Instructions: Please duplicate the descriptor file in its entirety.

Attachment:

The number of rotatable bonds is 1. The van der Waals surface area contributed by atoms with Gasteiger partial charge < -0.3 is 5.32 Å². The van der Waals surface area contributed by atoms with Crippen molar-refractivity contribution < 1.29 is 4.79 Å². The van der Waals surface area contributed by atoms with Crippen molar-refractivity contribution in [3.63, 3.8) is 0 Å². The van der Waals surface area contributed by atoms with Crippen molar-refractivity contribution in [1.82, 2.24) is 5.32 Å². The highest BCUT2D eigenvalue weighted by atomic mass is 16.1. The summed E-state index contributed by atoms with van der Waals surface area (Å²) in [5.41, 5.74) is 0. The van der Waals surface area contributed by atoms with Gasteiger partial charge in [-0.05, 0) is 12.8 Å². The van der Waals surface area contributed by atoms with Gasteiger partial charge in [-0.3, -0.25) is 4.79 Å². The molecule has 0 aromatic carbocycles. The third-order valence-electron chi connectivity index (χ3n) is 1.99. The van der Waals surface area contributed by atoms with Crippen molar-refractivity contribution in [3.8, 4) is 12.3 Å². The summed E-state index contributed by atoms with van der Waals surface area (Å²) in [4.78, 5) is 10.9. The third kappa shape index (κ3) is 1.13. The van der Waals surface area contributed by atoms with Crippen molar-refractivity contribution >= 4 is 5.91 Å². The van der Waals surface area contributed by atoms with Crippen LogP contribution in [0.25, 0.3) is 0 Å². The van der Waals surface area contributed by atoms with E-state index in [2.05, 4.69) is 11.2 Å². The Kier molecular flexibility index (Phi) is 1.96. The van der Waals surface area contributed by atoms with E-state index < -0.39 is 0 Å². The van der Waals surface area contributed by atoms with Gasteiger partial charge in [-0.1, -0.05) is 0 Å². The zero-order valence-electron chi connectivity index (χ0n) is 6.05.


The number of rotatable bonds is 1. The van der Waals surface area contributed by atoms with Gasteiger partial charge < -0.3 is 5.32 Å². The van der Waals surface area contributed by atoms with Crippen molar-refractivity contribution < 1.29 is 4.79 Å². The van der Waals surface area contributed by atoms with Crippen molar-refractivity contribution in [3.63, 3.8) is 0 Å². The van der Waals surface area contributed by atoms with Crippen molar-refractivity contribution in [1.82, 2.24) is 5.32 Å². The highest BCUT2D eigenvalue weighted by atomic mass is 16.1. The summed E-state index contributed by atoms with van der Waals surface area (Å²) in [5.41, 5.74) is 0. The van der Waals surface area contributed by atoms with Gasteiger partial charge in [-0.05, 0) is 12.8 Å². The van der Waals surface area contributed by atoms with Gasteiger partial charge in [-0.3, -0.25) is 4.79 Å². The molecule has 0 aromatic carbocycles. The third-order valence-electron chi connectivity index (χ3n) is 1.99. The van der Waals surface area contributed by atoms with Crippen molar-refractivity contribution in [3.8, 4) is 12.3 Å². The summed E-state index contributed by atoms with van der Waals surface area (Å²) in [4.78, 5) is 10.9. The third kappa shape index (κ3) is 1.13. The van der Waals surface area contributed by atoms with Crippen molar-refractivity contribution >= 4 is 5.91 Å². The van der Waals surface area contributed by atoms with Crippen LogP contribution in [0.25, 0.3) is 0 Å². The van der Waals surface area contributed by atoms with E-state index in [2.05, 4.69) is 11.2 Å². The Kier molecular flexibility index (Phi) is 1.96. The van der Waals surface area contributed by atoms with E-state index < -0.39 is 0 Å². The van der Waals surface area contributed by atoms with Gasteiger partial charge in [-0.1, -0.05) is 0 Å². The zero-order valence-electron chi connectivity index (χ0n) is 6.05.